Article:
Real Estate not even close to a housing bubble

The recent improvements in the real estate industry left many experts fearing another housing bubble. However, Trulia’s Bubble Watch has denied anything similar to a housing bubble. The bubble watch works by comparing the current housing industry conditions, prices, and sale patters with that of the past.
According to Jed Kolko, the Trulia Chief Economist, the income level decides the number of people who can afford housing and an increase in the prices of the house not relative to the income level will not sustain longer. One of the best method to understand the value of housing with the consumer’s perspective is the analysis of the rent-to-price ratio.
According to Trulia, the national home prices in the second quarter of 2013 are 7 percent below their expected value. When compared to the 39 percent overvalued home prices at the time of the peak of the housing bubble (2006, first quarter), the national house prices were 15 percent undervalued during the fourth quarter of 2011.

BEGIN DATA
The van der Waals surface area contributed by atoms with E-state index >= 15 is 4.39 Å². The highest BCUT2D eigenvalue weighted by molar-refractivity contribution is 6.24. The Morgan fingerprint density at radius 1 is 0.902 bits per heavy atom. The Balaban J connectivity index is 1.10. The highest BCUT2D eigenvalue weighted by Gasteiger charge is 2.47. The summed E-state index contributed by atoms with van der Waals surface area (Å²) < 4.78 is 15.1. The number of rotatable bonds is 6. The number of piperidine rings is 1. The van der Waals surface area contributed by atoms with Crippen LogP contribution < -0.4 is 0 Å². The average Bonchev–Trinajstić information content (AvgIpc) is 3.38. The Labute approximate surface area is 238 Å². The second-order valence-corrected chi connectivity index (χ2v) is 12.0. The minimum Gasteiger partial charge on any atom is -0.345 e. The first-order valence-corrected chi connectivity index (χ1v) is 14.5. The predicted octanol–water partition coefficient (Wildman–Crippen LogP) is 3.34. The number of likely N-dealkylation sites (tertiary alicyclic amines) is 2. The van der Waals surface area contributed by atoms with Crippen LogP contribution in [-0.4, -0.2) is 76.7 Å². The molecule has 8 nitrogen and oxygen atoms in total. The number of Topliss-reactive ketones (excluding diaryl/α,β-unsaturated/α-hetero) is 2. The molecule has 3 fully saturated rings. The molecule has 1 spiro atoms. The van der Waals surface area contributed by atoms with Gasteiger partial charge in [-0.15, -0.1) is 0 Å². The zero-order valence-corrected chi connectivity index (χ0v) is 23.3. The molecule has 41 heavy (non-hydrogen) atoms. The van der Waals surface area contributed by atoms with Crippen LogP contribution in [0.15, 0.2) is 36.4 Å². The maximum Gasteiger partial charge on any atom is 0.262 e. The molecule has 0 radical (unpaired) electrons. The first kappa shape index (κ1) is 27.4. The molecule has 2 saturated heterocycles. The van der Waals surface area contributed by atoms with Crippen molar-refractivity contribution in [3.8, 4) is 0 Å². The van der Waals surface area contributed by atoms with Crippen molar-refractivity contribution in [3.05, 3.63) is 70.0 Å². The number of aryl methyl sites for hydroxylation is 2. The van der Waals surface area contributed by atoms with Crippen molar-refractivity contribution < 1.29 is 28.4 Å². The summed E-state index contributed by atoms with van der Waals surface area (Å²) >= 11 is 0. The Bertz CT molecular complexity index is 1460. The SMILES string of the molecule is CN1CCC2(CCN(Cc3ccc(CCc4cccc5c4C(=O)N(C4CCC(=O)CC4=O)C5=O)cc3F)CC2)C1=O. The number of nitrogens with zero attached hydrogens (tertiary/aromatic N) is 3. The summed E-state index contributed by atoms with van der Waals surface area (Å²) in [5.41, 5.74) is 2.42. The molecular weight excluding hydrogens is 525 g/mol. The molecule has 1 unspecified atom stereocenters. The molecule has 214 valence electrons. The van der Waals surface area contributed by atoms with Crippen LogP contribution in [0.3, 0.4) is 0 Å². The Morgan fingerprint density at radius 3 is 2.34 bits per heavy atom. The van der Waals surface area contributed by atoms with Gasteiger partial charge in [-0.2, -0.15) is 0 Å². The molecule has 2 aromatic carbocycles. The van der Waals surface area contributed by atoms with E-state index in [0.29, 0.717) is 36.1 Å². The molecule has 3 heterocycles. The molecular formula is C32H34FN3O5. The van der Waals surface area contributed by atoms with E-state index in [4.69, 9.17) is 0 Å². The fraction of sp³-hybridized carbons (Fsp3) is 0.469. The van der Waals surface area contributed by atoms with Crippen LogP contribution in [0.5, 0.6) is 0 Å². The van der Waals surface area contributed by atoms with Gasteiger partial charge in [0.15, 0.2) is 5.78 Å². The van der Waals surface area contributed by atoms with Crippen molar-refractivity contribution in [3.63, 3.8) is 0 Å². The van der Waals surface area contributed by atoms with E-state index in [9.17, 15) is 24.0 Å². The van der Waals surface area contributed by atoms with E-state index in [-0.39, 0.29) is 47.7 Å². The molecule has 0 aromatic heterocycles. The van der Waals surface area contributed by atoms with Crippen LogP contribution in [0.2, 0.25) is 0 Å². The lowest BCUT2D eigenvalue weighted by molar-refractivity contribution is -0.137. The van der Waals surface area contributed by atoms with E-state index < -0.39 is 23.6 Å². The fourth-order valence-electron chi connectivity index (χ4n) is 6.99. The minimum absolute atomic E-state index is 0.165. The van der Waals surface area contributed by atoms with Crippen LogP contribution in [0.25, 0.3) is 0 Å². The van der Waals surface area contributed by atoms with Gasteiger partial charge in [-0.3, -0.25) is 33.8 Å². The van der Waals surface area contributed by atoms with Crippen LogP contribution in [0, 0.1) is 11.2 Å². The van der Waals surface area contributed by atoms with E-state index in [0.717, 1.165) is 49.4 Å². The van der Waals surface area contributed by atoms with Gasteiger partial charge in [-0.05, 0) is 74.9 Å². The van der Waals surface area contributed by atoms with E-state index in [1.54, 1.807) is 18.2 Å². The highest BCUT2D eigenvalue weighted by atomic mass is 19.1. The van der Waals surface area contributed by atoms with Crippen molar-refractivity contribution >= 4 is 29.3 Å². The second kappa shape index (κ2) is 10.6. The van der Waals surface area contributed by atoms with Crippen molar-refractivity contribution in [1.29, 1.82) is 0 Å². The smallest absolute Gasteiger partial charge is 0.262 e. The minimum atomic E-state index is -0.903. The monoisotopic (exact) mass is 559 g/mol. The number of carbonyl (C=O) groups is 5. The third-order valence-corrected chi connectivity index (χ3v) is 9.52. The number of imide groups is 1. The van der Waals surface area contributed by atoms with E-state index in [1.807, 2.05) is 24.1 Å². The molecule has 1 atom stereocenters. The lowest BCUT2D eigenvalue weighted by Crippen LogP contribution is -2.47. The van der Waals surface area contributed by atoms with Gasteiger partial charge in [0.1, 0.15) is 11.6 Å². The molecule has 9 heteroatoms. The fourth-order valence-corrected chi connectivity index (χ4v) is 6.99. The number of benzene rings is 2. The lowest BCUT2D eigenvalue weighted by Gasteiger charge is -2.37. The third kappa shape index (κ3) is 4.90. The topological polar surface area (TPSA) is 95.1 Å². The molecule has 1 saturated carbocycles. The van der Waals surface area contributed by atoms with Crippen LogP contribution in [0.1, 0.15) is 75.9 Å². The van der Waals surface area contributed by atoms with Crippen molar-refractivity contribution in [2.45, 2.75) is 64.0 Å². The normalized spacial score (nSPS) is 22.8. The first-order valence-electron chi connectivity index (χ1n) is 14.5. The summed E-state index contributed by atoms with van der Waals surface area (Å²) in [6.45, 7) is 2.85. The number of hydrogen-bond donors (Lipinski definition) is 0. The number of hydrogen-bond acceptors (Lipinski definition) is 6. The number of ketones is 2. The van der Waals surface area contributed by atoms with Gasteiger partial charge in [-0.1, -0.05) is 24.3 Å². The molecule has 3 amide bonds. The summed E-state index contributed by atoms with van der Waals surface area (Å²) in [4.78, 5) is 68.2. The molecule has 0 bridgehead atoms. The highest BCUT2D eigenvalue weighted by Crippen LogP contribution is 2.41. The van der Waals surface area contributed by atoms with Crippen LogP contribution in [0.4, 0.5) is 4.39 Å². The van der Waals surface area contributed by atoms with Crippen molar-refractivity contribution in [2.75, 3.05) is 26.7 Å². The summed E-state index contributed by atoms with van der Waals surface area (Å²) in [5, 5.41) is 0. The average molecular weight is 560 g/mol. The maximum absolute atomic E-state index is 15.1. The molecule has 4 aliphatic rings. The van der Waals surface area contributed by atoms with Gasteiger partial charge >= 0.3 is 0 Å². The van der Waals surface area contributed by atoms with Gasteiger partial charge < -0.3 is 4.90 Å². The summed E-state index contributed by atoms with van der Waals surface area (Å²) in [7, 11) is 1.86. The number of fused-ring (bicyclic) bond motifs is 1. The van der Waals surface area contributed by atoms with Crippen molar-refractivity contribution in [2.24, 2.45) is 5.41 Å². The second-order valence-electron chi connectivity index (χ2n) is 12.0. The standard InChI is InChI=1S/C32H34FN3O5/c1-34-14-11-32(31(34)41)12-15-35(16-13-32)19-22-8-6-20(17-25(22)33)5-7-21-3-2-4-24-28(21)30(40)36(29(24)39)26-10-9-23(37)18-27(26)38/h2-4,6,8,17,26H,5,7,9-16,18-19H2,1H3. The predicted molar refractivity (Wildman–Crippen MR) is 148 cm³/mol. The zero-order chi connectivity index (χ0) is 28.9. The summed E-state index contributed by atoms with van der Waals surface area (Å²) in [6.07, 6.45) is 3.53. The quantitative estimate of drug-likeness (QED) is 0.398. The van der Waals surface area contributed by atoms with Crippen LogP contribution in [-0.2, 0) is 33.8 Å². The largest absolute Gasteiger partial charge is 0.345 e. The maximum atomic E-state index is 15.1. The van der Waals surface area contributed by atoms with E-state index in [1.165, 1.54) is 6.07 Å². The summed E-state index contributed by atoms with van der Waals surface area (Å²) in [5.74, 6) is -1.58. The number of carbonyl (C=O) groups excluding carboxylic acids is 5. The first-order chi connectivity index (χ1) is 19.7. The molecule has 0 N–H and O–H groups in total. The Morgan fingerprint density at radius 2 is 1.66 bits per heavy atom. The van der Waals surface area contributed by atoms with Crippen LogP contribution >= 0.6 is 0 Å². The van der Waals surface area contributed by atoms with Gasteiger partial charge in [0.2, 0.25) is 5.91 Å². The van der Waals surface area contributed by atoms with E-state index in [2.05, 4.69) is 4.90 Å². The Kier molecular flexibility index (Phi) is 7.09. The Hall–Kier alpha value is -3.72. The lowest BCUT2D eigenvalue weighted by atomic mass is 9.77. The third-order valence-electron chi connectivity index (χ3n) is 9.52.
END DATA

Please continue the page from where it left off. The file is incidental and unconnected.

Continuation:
real estate bubble 
Some other facts supporting this notion include the low home construction rate and tight underwriting standards, as mentioned by Kolko.
However, with the gain in home prices as high as the peak period of the bubble, some experts are finding it really difficult to dismiss the possibilities of a market distortion.
According to Trulia’s analysis, as many 9 markets out of 100 have overvalued prices. These markets are listed below:
1. California Metros of the Orange County (9% overvalued)
2. San Jose (3% overvalued)
3. Texas Metros of Austin (7% overvalued)
4. San Francisco (2% overvalued)
5. San Antonio (5% overvalued)
6. Portland, Ore (1% overvalued)
7. Houston (2% overvalued)
8. Honolulu (0.01% overvalued)
Some other factors adding to the suspicions include shortage of inventory and large number of desperate buyers as reported by short sale agents. According to Kolko, if the increase in home prices exists in the years to come, there are possible chances that the home value will become inflated in the near future.
However, Kolko listed three reasons because of which nothing of this sort will happen.
1) An increased home production will boost the inventory and more sellers will put their houses on the market.
2) With the improvement in the economy, the mortgage rates will improve.
3) Investor demand will drop down with diminishing home affordability.
What do you think?
Tracy (G+) is an Arizona Short Sale Realtor, Investor, Rehabber, and Foreclosure Expert.
She also is an avid blogger, vlogger, contributor to the Bigger Pockets Blog, and consultant on all things Arizona Foreclosures.

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